The Kronen Zeitung is a newspaper in Austria that is more like an institution: loud, a little chaotic and, let’s say, colorful, the KZ, as it is affectionately called, now is the first thing anyone arriving at Vienna’s airport will see.
Your plane lands in Vienna. You get out of the plane and walked through one of those fingers connecting plane and terminal.
And, presto, suddenly you have signs in bright yellow telling you that Kronen Zeitung welcomes you to Austria. As you move through the terminal, red banners reminding you that Kronen Zeitung has the best information, that it is the newspaper to have if you are in Vienna, the best read, the best everything.
It’s the same at the arrivals hall, where the Kronen Zeitung does more to welcome you to Vienna than any ambassadors that could be on hand to do so.
In this day when a lot of the marketing is about newspapers defending their position promoting quality and truthe in a world of fake news, the Kronen Zeitung goes for a more traditional and perhaps old fashioned marketing: we are the best!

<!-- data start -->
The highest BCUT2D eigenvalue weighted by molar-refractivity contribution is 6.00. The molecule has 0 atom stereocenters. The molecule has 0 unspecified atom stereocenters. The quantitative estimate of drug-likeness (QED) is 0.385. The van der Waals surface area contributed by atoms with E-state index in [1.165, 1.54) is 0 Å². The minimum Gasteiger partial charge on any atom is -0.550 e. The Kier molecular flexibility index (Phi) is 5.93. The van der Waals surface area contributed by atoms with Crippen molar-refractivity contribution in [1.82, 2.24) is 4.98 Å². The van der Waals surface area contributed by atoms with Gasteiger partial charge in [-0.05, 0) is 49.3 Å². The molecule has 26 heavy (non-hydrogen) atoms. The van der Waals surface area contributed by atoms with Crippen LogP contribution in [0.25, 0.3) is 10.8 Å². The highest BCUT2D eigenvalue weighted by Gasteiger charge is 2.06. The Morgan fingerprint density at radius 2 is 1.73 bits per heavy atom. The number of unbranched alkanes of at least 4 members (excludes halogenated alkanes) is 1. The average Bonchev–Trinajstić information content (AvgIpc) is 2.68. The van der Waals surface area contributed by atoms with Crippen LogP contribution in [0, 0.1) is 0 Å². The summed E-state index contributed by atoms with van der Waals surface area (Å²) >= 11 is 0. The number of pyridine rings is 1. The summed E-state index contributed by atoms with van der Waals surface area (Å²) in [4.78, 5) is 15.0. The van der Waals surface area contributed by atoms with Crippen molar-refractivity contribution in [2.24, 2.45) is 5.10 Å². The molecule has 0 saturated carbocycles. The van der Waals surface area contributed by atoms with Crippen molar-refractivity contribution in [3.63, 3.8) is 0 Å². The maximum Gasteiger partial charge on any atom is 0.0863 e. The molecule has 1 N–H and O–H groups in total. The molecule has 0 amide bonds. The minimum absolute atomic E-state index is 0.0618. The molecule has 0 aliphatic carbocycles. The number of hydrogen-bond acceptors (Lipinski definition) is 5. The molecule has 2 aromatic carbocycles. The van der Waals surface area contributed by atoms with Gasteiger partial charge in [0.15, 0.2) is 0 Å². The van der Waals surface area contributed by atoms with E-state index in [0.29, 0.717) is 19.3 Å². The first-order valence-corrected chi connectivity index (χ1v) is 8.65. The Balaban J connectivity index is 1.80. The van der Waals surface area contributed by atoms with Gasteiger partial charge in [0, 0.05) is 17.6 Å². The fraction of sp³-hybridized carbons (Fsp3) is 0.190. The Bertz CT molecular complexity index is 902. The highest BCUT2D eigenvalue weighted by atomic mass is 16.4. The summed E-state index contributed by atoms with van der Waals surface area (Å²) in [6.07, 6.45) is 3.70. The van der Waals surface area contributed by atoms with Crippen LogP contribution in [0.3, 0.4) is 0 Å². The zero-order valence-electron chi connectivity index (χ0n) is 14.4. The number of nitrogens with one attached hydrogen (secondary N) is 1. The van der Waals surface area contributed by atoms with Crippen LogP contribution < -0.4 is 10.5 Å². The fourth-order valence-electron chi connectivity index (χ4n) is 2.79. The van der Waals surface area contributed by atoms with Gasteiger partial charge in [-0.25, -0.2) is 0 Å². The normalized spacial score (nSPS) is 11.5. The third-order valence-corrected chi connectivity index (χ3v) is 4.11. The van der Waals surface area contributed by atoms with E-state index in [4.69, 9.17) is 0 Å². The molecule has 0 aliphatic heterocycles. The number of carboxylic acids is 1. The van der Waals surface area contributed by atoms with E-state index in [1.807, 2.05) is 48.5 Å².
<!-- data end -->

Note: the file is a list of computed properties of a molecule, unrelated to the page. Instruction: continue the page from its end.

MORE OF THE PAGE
Not bad. I am happy to see that for the KZ, just like its style of design and journalism has not changed much through the decades, neither has its sales approach.
It’s all about marketing. This seems to work for the KZ.
Disclaimer: while we at Garcia Media were hired to work with the KZ team four years ago in what supposed to be a redesign of the print product, the various proposals we presented remain filed away somewhere, and it was decided that the newspaper would keep its traditional design. Win some, lose some.
While in Vienna I came across this newspaper that I had never seen before. It is named Dawai and it is an example of newspaper design (at least on the front page) that seems to take its visual clues from the digital media. Notice the front page navigator. It is a fixed template where only the content changes.